1. Jennie, I based the medical aspects on a type of Optic Nerve Glioma. This is usually a benign tumour that can be more easily treated now. (The serial is set some years ago) It can also be caused by Neurofibramatosis inside the brain. In most cases, blindness is averted, and it is rarely fatal. However, if the growth spreads to other parts of the brain, then surgery becomes more difficult, and the prognosis can change dramatically. I didn’t go into any of this in the story of course, as I try to avoid too much technical and medical terminology for readers.
      There are so many different kinds of brain tumour, and some are inoperable.
      Glad you enjoyed the ending.
      Best wishes, Pete.

      Liked by 1 person

      1. Pete, I appreciate you taking the time to tell me about this. Of course you didn’t include these details in the story. It would have taken away from what was important. Best to you.

        Liked by 1 person

  3. Another cracker Pete! I like the format of following an objects history if only for the characters that it reveals, and you manage to bring them all to life in a very short space of time. Much enjoyed 🙂

    Liked by 1 person

  4. (1) “Mel and Scott made countless trips back and forth to hospitals.” Since Melanie is a teacher who presumably has a grasp of elementary math, you’d think she’d be able to tally the number of hospital trips they made.
    (2) Annie immersed herself in knitting. According to one tale, she drowned in the yarn.
    (3) “None of the children went blind, none got brain damage, and all are doing well.” One of the benefits of surgery is kryptonite vision. It’s not generally known, but the doctor got a lot of bad press after he chose the wrong animal on which to perform his first experimental surgery. It seems that Titano the Super-Ape caused quite a bit of trouble.
    (4) Overheard:
    Melanie: “Sit down, mum, we have something to tell you.”
    Annie: “Why should I sit down?”
    Melanie: “After you hear the good news, you’ll want to jump out of a chair.”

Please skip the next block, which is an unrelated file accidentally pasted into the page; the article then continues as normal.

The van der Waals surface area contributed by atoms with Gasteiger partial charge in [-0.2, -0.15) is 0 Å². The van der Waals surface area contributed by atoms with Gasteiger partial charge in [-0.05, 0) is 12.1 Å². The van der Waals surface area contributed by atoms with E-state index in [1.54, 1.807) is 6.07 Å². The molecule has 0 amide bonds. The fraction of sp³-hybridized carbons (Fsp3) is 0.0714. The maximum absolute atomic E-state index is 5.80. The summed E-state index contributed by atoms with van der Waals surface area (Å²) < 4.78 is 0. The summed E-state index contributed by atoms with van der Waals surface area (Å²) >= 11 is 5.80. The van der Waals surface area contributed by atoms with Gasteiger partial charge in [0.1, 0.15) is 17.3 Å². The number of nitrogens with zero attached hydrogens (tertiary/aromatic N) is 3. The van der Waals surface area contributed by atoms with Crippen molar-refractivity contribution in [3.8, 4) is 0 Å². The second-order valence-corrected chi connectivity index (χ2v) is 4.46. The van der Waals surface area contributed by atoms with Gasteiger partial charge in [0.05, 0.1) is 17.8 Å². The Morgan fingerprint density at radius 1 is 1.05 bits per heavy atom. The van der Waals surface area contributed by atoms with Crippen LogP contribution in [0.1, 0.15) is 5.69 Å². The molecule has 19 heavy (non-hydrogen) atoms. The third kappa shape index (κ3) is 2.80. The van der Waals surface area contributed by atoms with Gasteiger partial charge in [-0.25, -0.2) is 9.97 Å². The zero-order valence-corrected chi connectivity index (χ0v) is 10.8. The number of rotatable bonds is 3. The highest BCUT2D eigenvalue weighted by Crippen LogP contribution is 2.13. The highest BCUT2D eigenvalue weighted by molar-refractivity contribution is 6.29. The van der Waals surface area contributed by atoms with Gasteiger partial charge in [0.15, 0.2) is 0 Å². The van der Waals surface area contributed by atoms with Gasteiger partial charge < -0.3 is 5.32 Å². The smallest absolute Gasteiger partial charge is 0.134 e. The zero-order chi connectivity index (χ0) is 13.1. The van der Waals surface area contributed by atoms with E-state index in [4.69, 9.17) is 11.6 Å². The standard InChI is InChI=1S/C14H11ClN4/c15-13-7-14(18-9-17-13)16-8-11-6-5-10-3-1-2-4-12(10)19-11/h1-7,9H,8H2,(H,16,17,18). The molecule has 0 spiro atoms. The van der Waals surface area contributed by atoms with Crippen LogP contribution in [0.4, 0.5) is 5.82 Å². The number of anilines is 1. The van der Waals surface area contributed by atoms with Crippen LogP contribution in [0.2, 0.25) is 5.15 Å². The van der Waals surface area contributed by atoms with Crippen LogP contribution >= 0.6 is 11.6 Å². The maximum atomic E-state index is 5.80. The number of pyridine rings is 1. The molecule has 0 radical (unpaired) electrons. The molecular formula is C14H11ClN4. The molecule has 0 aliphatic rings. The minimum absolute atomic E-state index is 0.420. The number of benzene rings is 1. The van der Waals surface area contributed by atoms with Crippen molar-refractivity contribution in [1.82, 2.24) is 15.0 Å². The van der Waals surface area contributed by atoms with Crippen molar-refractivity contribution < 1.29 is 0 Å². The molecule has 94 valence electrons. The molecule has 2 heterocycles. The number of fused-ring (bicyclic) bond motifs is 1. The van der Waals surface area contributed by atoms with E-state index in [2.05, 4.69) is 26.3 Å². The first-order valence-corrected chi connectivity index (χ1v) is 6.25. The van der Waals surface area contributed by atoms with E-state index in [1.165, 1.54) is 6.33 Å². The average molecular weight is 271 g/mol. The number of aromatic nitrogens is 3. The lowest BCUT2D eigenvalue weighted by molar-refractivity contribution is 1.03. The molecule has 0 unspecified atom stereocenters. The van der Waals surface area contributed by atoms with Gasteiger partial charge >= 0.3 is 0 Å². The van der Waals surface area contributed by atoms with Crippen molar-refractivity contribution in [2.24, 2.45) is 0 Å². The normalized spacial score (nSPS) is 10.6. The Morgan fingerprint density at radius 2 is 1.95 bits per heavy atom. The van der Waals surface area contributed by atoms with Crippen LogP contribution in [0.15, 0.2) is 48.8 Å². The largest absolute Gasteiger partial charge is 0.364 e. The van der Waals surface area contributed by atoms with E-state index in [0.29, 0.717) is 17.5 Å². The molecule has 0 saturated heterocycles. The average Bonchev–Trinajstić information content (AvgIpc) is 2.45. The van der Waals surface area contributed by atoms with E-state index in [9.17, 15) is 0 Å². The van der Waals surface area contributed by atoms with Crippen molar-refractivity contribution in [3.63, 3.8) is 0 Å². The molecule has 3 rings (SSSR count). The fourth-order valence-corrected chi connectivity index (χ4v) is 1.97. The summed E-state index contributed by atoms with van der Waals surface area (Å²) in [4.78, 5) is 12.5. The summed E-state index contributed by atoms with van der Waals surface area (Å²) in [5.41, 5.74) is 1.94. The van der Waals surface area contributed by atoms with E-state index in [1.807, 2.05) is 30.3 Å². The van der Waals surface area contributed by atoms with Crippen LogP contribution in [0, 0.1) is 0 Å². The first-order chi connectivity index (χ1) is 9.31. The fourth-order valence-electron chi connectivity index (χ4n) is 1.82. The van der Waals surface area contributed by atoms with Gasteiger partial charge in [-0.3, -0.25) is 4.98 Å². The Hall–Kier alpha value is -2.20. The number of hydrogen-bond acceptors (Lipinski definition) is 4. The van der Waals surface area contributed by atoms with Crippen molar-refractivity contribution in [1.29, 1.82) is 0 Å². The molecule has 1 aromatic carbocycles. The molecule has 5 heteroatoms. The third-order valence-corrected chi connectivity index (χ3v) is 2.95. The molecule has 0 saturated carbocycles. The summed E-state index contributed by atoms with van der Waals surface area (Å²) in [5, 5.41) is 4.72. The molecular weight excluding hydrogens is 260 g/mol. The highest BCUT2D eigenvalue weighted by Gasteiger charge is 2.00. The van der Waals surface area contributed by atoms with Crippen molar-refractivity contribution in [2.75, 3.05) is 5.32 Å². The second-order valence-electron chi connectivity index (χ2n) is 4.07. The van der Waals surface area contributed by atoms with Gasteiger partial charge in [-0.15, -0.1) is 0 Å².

(5) While the others discussed the need for money, Annie looked at the floor. She had butterfingers, always dropping coins on the floor when she took them out of her purse, so there was probably a small fortune lying around. Tony noticed his wife’s searching eyes. He dropped to the floor and said, “I’ll find that money. Leave it to me.”
    (6) Melanie is grumpy. Tony is sleepy. Doc is in Boston. You seem to have forgotten dopey, happy, bashful, and sneezy.
    (7) “It was all over so quickly, Tony hardly realised when the hammer came down.” Fortunately, it didn’t crack his skull. The blow to his head merely gave him a severe concussion.
    (8) Overheard:
    Kevin: “Well, your Angela’s going to get her operation, but I reckon you are gonna miss that old Consul.”
    Tony: “Yes, but I’ll get over it if it’s the last thing I do. That’s because I’m committed to a lifetime of weekly psychotherapy sessions.”

    Liked by 2 people

    1. I was walking over the bridge to Hoe Rough with Ollie one day, and I saw an old 1950s car driving along Fakenham Road. It was in wonderful condition, and being driven by a relatively young man. I started to wonder about how many owners it might have had, and by the time I had finished the dog walk, I had the ending of the story in my head.
      Glad you liked this one, Jude.
      Best wishes, Pete.